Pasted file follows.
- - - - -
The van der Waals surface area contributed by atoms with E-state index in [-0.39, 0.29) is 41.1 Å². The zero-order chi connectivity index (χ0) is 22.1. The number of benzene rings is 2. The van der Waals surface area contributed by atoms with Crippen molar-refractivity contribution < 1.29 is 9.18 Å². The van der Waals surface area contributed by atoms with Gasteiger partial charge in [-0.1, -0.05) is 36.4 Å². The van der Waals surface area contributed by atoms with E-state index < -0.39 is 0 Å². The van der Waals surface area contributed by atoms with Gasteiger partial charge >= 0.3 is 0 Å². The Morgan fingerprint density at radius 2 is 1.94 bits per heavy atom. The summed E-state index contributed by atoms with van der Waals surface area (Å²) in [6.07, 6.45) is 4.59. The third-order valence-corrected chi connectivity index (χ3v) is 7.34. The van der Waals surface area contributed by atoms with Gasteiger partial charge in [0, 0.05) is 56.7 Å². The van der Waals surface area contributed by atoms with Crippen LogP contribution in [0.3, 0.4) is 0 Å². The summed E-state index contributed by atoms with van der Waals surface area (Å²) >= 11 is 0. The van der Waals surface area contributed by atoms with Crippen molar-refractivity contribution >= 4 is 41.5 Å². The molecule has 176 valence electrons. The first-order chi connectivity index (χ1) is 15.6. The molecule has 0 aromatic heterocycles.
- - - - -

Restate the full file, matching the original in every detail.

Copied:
The van der Waals surface area contributed by atoms with E-state index in [-0.39, 0.29) is 41.1 Å². The zero-order chi connectivity index (χ0) is 22.1. The number of benzene rings is 2. The van der Waals surface area contributed by atoms with Crippen molar-refractivity contribution < 1.29 is 9.18 Å². The van der Waals surface area contributed by atoms with Gasteiger partial charge in [-0.1, -0.05) is 36.4 Å². The van der Waals surface area contributed by atoms with E-state index < -0.39 is 0 Å². The van der Waals surface area contributed by atoms with Gasteiger partial charge >= 0.3 is 0 Å². The Morgan fingerprint density at radius 2 is 1.94 bits per heavy atom. The summed E-state index contributed by atoms with van der Waals surface area (Å²) in [6.07, 6.45) is 4.59. The third-order valence-corrected chi connectivity index (χ3v) is 7.34. The van der Waals surface area contributed by atoms with Gasteiger partial charge in [0, 0.05) is 56.7 Å². The van der Waals surface area contributed by atoms with Crippen LogP contribution in [0.3, 0.4) is 0 Å². The summed E-state index contributed by atoms with van der Waals surface area (Å²) >= 11 is 0. The van der Waals surface area contributed by atoms with Crippen molar-refractivity contribution >= 4 is 41.5 Å². The molecule has 176 valence electrons. The first-order chi connectivity index (χ1) is 15.6. The molecule has 0 aromatic heterocycles.